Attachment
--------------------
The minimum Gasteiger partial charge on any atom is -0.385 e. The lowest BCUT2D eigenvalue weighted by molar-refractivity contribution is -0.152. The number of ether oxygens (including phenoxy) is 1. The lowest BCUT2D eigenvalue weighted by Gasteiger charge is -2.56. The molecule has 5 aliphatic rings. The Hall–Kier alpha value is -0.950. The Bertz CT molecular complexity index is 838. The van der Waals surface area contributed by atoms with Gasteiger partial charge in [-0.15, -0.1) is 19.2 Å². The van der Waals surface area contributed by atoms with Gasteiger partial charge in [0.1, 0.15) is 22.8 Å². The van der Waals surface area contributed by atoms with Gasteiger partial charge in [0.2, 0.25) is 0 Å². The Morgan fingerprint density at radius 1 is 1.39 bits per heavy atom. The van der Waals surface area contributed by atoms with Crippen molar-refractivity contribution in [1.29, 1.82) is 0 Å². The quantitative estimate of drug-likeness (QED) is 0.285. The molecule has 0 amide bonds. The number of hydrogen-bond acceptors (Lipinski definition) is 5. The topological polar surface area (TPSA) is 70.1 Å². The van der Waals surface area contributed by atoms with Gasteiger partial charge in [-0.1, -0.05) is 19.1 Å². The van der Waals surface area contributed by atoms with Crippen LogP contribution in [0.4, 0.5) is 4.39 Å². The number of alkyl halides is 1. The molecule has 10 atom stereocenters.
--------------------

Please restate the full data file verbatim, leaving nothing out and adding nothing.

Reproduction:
The minimum Gasteiger partial charge on any atom is -0.385 e. The lowest BCUT2D eigenvalue weighted by molar-refractivity contribution is -0.152. The number of ether oxygens (including phenoxy) is 1. The lowest BCUT2D eigenvalue weighted by Gasteiger charge is -2.56. The molecule has 5 aliphatic rings. The Hall–Kier alpha value is -0.950. The Bertz CT molecular complexity index is 838. The van der Waals surface area contributed by atoms with Gasteiger partial charge in [-0.15, -0.1) is 19.2 Å². The van der Waals surface area contributed by atoms with Gasteiger partial charge in [0.1, 0.15) is 22.8 Å². The van der Waals surface area contributed by atoms with Gasteiger partial charge in [0.2, 0.25) is 0 Å². The Morgan fingerprint density at radius 1 is 1.39 bits per heavy atom. The van der Waals surface area contributed by atoms with Crippen molar-refractivity contribution in [1.29, 1.82) is 0 Å². The quantitative estimate of drug-likeness (QED) is 0.285. The molecule has 0 amide bonds. The number of hydrogen-bond acceptors (Lipinski definition) is 5. The topological polar surface area (TPSA) is 70.1 Å². The van der Waals surface area contributed by atoms with Gasteiger partial charge in [-0.1, -0.05) is 19.1 Å². The van der Waals surface area contributed by atoms with Crippen LogP contribution in [0.4, 0.5) is 4.39 Å². The number of alkyl halides is 1. The molecule has 10 atom stereocenters.